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Key Microsoft executive leaves company

Still reeling from the ruling in its antitrust case, Microsoft is hit with the loss of a key link to software developers.

Still reeling from the ruling in its antitrust case, Microsoft has been hit with the loss of a key link to software developers.

The software giant confirmed today that vice president Tod Nielsen is leaving the company to "pursue other interests."

The 12-year Microsoft veteran was part of the platforms, strategy and developer group that reported to Paul Maritz. Microsoft spokeswoman Kimberly Kuresman said no direct replacement is being named for Nielsen, who will leave the company Friday.

Word of Nielsen's departure comes less than a week after Judge Thomas Penfield Jackson ruled that the software giant should be split into two companies and ordered a score of restrictions on the company's business practices.

"Microsoft will miss Tod's ability to engage the developer and also his ability to lobby for the developer community within Microsoft," said Summit Strategies analyst Dwight Davis. "Microsoft is battling to retain their loyalty."

The company lost its chief financial officer, Greg Maffei, who left in December to head 360Networks, formerly Worldwide Fiber.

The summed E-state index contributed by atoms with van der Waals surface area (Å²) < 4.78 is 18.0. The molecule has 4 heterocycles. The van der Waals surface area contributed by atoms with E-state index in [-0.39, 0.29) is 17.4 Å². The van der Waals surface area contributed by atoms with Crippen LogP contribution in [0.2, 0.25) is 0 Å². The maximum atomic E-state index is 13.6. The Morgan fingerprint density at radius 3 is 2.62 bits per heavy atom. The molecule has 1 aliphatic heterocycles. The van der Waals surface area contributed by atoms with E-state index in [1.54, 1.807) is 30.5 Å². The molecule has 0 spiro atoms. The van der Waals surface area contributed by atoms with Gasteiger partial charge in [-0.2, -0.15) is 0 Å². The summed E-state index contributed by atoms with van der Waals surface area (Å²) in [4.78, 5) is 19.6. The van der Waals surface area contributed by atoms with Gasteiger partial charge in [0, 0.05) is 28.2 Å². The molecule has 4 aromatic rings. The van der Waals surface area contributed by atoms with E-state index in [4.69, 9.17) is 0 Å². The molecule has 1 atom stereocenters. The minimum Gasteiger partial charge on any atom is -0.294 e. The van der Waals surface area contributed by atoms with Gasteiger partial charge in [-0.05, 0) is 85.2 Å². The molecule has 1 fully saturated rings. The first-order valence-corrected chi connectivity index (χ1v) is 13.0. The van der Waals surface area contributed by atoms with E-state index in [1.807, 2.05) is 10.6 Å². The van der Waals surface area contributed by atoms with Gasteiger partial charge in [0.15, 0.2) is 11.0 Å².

Jim Allchin, head of the Platform Products Group at Microsoft, is set to take a two-month vacation, returning in September. However, other executives have not returned following long leaves, including chief technology officer Nathan Myhrvold, Internet executive Pete Higgins and former senior vice president for applications Brad Silverberg.

Kuresman said work on the Special coverage: Breakupcompany's Forum 2000 conference is being headed by Sanjay Parthasarathy, Charles Fitzgerald and Vic Gundotra and will not be affected. That conference was already delayed to June 22 because of the antitrust ruling.

At the Forum event, the company will announce details of its new Internet-based software and services strategy, called "Next Generation Windows Services."

Kuresman said Nielsen has expressed interest in running his own business and is considering several offers.

"We wish Tod the very best," Kuresman said. "He has been an important contributor to Microsoft in a number of roles."

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